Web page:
The title of the Nuestra Música program - "Our Music" - conveys two meanings. One is the feeling of closeness that Latinos who share life experiences, values, and perhaps language feel when they say, "This is our music." The other meaning, underscored by the symbol-charged setting of the National Mall in the nation's capital around the Independence Day holiday, is that música latina is a defining piece of our nation's living cultural heritage. The 2005 installment of Nuestra Música presented a series of evening concerts showcasing a variety of Latino musical styles and cultures and exploring the theme "Music Builds Community" (see also the 2004 2006 and 2009 programs).
The 2005 program explored how Latinos have used music to persevere as mexicanos, Chicanos, puertorriqueños, New Yoricans, cubanos, salvadoreños, centroamericanos, dominicanos, colombianos, Latinos, or another self- proclaimed label, in the mass-media-driven, multicultural society of the United States. The larger purposes over the four years of this project (2004-2007) were to spotlight grassroots música latina's beauty, texture, and centrality to our nation's cultural core and to explore the many shades of meaning that Latinos give music. The special focus of the 2005 program was how Latinos use music and the values it carries to build a coherent, positive sense of community among people of specific cultural backgrounds and among the Latino population as a whole.
Through the musical windows on culture that the Nuestra Música program presented and explored, visitors could find the fullest meaning of music. This meaning goes far beyond mere sounds; it goes to the heart of personal and social identity, to issues of survival for immigrant communities adjusting to alien social environments, to constructing a new spirit of community in an ever-evolving world. Music carries knowledge, meaning, affect, and spirit because people have endowed it with these assets, because they consider it essential to envisioning and living a normal life in which they are genuinely themselves. Creative musicians and communities constantly construct new meanings for music, meaning that serves a social purpose as well as an aesthetic one. Nuestra Música offered visitors to this "living exhibition" on the National Mall the opportunity to meet the musicians and to learn more about the world of meaning behind the sounds, as well as to sing the songs, to dance to the rhythms, and to experience the panorama of diverse expressions we call música latina.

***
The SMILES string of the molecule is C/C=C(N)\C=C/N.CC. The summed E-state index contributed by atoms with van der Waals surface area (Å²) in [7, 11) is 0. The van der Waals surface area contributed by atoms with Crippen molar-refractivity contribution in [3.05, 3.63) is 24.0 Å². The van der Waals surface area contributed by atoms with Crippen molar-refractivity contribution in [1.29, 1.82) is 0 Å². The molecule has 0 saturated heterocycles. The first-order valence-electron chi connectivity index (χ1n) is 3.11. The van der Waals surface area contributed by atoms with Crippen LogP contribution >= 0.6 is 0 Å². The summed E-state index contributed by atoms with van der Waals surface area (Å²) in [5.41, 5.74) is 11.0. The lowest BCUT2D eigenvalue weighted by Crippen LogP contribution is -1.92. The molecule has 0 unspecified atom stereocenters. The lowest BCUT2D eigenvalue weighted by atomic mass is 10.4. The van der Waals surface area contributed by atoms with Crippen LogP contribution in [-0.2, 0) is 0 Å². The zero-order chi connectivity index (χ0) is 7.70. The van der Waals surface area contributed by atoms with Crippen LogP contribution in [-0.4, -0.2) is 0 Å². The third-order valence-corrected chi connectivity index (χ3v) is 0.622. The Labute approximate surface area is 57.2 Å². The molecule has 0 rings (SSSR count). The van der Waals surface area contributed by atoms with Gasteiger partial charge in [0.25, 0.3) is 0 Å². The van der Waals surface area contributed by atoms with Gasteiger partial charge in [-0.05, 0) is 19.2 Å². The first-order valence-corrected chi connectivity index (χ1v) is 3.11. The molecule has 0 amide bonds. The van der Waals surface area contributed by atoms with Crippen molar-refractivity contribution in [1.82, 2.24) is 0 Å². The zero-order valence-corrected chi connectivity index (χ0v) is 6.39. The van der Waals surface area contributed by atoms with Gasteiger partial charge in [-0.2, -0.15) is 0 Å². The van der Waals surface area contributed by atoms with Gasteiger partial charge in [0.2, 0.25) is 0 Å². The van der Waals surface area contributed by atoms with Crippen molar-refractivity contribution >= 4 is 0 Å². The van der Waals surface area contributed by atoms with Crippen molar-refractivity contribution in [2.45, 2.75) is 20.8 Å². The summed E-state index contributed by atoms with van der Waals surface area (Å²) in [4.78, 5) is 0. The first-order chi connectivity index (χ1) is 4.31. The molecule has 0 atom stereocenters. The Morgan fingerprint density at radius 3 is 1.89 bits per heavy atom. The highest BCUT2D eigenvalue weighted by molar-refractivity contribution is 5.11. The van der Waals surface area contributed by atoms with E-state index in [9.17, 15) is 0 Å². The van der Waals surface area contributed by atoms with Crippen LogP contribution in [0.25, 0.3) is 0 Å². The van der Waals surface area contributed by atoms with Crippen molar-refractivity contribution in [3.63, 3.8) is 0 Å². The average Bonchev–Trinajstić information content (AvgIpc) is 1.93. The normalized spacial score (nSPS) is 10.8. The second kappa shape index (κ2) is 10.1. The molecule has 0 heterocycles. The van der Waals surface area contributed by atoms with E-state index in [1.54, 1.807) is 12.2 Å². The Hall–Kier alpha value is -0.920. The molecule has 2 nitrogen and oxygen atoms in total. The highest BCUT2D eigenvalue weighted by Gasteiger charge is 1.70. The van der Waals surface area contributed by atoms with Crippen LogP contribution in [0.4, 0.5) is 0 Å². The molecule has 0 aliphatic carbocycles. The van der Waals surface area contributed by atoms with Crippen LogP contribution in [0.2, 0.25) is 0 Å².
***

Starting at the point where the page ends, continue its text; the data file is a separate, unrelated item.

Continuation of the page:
Olivia Cadaval and Daniel Sheehy were Curators; Cristina Diaz-Carrera was Program Coordinator; Nilda Villalta was Research Associate; and Russell Rodriguez was Presenter. This program was generously funded by the Smithsonian Latino Initiatives Fund, NEXTEL, Joyce Foundation, and Univision and was produced in collaboration with the Cultural Institute of Mexico and the Ministry of External Relations of Mexico, with media support from Radio Bilingüe.